The term ‘disability’ is wide and varied. A person with an artificial hip will have different challenges to someone dealing with dementia or living with Multiple Sclerosis. The root causes are also likely to affect people’s moods in different ways. Our first tip for caring for someone with a disability is therefore to research the disability itself and understand the challenges it’s likely to present. This can help you empathise more with your loved one, and also aid you in dealing with challenging behaviours that can happen when the condition makes things difficult.

2. Focus on their abilities rather than their disabilities

When caring for a disabled person at home, it’s easy to focus on what a disabled person cannot do and do it for them. However, it’s important to bear in mind that you can’t spell ‘disabled’ without ‘abled,’ and that there are likely to be things they are capable of doing. So, instead of simply doing everything you can, try encouraging your charge do as much of the things they can as possible, and only step in when they really need aid. You might meet some resistance at first – especially if they’ve developed a dependent mindset. But the more you can encourage them to take ownership for their own life, the better and more empowered they’ll feel about themselves.

Being a team here can really feel powerful. Whether you chop the veg and let them toss the salad themselves, or you support them for a walk around a local park rather than simply pushing them in a wheelchair, giving disabled people as much agency as possible is brilliant for both their physical health and mental wellbeing. Just as importantly, it will make you feel great to see their face light up when they achieve something they weren’t sure they could do!

3. Respect their physical boundaries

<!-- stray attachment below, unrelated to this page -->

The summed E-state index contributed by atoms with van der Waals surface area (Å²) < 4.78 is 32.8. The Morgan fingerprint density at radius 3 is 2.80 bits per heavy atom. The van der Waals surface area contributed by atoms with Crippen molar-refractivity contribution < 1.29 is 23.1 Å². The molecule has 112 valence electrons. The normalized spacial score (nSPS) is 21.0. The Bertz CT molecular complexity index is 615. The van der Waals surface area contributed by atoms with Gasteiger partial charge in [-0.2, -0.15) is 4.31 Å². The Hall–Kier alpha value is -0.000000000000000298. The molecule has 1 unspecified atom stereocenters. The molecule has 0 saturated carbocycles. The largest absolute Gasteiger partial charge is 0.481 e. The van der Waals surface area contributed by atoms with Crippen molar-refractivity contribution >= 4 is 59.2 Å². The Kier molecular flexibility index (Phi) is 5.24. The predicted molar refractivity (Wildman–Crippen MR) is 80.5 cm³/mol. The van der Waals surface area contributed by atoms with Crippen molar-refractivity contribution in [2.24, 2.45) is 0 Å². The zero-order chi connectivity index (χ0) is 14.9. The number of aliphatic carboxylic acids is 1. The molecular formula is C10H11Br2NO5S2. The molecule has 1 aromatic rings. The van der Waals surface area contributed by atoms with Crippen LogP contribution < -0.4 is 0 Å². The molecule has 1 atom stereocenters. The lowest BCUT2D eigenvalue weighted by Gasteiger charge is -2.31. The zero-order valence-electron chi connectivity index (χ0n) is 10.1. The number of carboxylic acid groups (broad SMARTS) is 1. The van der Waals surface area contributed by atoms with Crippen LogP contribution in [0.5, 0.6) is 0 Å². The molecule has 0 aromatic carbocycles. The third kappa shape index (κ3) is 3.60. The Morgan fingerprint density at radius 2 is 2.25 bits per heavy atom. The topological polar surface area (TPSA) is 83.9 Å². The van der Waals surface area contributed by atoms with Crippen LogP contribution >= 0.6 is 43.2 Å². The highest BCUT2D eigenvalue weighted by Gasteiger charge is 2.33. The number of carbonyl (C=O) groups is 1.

Another important part of giving a disabled person agency involves keeping clear boundaries between caregiver and receiver.

For instance, if you can see they need physical support, rather than simply taking their arm, ask them if they mind you doing so. Likewise, if they need picking up, first of all learn how to do so in a way that’s respectful, and prevents possible injuries. Following both of these tips for caring for someone with a disability early on can help to earn their trust, which will make all of your future interactions that much easier.

Of course, when someone develops a disability, or a disability worsens, you might need to look at making adjustments to their home to help them move about and live safely when you aren’t there. This is another boundary, because it’s ultimately their living space and so it’s important to go about it in a respectful way. Include your loved one in the decision-making process, ask for their opinions, and if possible, come up with a plan together.

4. Think ahead

A female carer puts their hand reassuringly on the shoulder of a man in a wheelchair, who smiles back at her

Whether physical or mental, disabilities present unexpected challenges each and every day. Planning for emergencies in advance can enable you to respond as well as possible to the unexpected, and will also have the extra benefit of helping you to feel positive and proactive, rather than at the mercy of a hopeless situation.